Experts recommend that anyone cooking outdoors should keep a working grill away from homes, decks, and trees, as well as from any social groupings. Users of gas grills must make sure that the lid is open before lighting a flame, just as those lighting charcoal grills should take care to add lighter fluid only before striking a match. Charcoal should cool thoroughly, and receive a water bath, before anyone attempts to discard the goals, and all grilling activities should end with removal of any built-up grease deposits.
Children and animals should always be three feet away from any open flame, which includes grills as well as fire pits and bonfires. Open fires should only occur well away from yard waste, tree debris, and anything else flammable. Finally, backyard celebrations must never include fireworks, as these are safe only for professional use.
Preventing Running Injuries
Chris Ledford serves as a firefighter for the City of Fort Worth in Texas. Focused on protecting the lives of Fort Worth citizens, he protects individuals’ airway, breathing, and circulation during a variety of emergency situations. Outside of work, Chris Ledford is an avid runner and has run a 5k every month during the year 2016.
Good flexibility and strength are key parts of preventing running injuries among regular runners. Most runners know that they should stretch before a run, but maintaining and improving overall flexibility takes that even further. It strengthens the joints and ligaments and helps the body better handle sudden movements that might otherwise result in injury. Meanwhile, runners are known for having strong legs, but their muscles are toned specifically for the act of running. If runners work on strengthening their legs and upper body, they provide additional support to their joints. Strength training also can decrease a runner’s risk of a pulled or strained muscle.
Beyond strength and flexibility training, runners should always stay aware of their limits and listen to their body. Being aware of one’s limits allows runners to take a break in their training before an injury occurs. Although some runners dislike taking breaks, a few days off is better than the several weeks that may be necessary for some injuries. Similarly, runners have a habit of running through pain they are experiencing. While some pain is okay, persistent pain may be an early sign of an upcoming injury. For runners who routinely have a problem with pain, they can consider shortening their stride to lessen the impact on their legs and knees.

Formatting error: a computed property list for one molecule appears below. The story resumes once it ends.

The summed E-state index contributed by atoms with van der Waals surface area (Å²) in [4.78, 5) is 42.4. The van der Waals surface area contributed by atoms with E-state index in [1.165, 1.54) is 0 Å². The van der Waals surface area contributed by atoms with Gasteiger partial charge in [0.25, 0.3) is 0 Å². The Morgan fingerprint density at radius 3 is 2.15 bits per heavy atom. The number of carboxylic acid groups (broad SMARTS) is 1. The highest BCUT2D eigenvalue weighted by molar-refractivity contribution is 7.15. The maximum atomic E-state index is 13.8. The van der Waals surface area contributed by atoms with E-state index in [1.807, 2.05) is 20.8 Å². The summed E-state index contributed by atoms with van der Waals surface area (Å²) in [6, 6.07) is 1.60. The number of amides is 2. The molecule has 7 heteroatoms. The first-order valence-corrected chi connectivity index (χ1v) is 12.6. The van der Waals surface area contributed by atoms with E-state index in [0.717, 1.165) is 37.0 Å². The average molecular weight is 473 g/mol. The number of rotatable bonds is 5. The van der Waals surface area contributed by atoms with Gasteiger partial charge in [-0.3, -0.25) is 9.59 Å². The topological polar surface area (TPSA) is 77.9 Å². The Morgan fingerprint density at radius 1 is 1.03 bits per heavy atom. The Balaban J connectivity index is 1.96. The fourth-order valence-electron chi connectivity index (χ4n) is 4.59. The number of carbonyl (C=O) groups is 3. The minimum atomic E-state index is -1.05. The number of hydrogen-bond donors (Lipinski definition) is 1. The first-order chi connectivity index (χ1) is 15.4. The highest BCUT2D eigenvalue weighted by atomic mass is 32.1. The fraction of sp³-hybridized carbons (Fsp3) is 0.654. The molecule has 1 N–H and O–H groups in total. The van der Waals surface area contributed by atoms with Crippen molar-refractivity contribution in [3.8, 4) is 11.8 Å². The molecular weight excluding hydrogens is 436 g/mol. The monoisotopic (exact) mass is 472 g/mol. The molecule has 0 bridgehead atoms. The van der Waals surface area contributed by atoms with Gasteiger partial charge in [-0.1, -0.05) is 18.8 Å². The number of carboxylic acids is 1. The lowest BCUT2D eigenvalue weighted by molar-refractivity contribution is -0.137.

Good Running Form
A firefighter by profession, Chris Ledford of Fort Worth, Texas, enjoys running in his free time. Chris Ledford of Fort Worth, Texas, has challenged himself to run a 5K every month and has run more than 348K already in 2016.
To run effectively and safely, an athlete needs to maintain proper form. The foundation of good form is a strong posture with a slight forward lean from the ankles. The head should stay level and the stride smooth. If this part of the runner’s form is correct, he or she will feel minimal bouncing with each stride.
A good runner’s stride is short and quick. The body stays over the hips, which center over the knees and feet. This helps the runner to avoid hitting the ground heel first, a habit that inhibits good propulsion. Runners who have developed a heel strike can often correct this habit by running in bare feet for 20 seconds to a minute, as this allows the body to rediscover its natural stride.
The runner must always take care to keep the knees in line with the feet. The elbows should remain bent at an angle of 90 degrees or less, and the hands need to stay relaxed. The hands should also always be held below the chest and must not cross the body’s mid-line, as over-crossing can pull the body out of line. In general, a sense of being straight and relaxed helps the runner to maintain good form.